Artificial introduction of false memories is a long-standing science fiction idea around which the plots of many books and films are built. But it turns out that this concept is no longer completely fantastic, and experiments on the formation of artificial memories in people are in full swing.
The basic idea is as follows: the test subjects are placed in a functional magnetic resonance imaging machine, and people, being inside the device, begin to play a game. During it, their brains are scanned, and the game gives them feedback, under the influence, they form new neural connections in the brain. This process is called neurofeedback. With the help of the data obtained in the MRI, the subject is told about what is happening in his brain, and as a result, the person begins to control his brain activity
Based on this technology, Takeo Watanabe from Brown University created something called associative decoded MRI neurofeedback. This technique uses an MRI machine to teach people some skills or to introduce some association into them — but the subject himself does not even suspect that he is receiving some information.
Watanabe’s article on the development of this technique was published in 2016 in the journal Current Biology. In it, Watanabe talks about how the subjects began to see red after using neurofeedback, even when they were shown a picture of black and white stripes.
This is a rather complicated and time-consuming process. First, the subjects’ brains were scanned so that the program could distinguish what kind of brain activity to look for. Then they underwent a three-day and intensive neurofeedback training. After that, the experiment itself began.
The subjects lay in an MRI machine and looked at a point in the middle of the screen. When vertical black stripes appeared on it, people were asked to “regulate their brain activity in any way.” When the vertical stripes disappeared, the subjects were given points depending on how well, according to scientists, they coped. The more points the subjects scored, the more money they received.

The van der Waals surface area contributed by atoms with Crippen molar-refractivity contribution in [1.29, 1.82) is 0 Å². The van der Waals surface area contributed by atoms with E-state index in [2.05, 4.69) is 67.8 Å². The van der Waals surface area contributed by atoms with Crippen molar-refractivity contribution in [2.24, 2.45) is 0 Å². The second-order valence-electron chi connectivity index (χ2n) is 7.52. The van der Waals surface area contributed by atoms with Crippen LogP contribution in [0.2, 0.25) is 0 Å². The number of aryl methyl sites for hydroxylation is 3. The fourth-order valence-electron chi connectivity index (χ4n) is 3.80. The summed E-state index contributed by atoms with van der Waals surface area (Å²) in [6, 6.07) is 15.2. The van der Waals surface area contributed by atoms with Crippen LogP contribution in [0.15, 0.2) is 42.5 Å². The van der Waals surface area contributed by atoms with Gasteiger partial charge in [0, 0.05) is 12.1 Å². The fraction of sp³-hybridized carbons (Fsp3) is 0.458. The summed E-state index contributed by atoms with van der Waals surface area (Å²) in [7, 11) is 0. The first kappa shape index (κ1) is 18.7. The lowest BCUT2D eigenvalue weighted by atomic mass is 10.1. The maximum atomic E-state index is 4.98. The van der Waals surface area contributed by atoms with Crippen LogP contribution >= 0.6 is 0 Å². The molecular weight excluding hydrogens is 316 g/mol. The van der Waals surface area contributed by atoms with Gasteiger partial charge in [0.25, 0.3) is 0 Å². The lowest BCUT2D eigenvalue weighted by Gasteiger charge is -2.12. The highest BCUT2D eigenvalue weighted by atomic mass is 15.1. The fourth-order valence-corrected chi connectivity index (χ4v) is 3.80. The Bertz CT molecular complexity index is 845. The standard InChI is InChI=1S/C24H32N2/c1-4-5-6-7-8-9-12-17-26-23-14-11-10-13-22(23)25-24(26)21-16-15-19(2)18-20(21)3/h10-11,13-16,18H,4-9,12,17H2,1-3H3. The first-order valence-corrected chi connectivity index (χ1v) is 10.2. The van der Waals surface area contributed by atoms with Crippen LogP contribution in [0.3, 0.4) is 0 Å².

The subjects were not told about colors, they were not told that it was necessary to present some kind of picture. They were only told to regulate brain activity. Each person did the exercise 500 times.
The fact is that the subjects scored more points when the scan showed that they imagined the color red, and even in the case when people looked at black and white vertical stripes. Thus, the purpose of neurofeedback was to strengthen the association between vertical stripes and red. As a result of numerous repetitions, the scientists managed to ensure that the subjects saw red in black and white stripes when the experiment was already over. The effect lasted from three to five months.
Moreover, the subjects themselves were convinced that, while regulating brain activity, they were thinking about completely different things that had nothing to do with the color scheme.
Watanabe believes that such a technique can eventually be applied to the treatment of neurological and psychiatric disorders, such as depression or autism. In the case of depression, people will score high when their brain activity shows a more positive mood. In autism, such therapy can help people deactivate areas associated with the symptoms of the disease.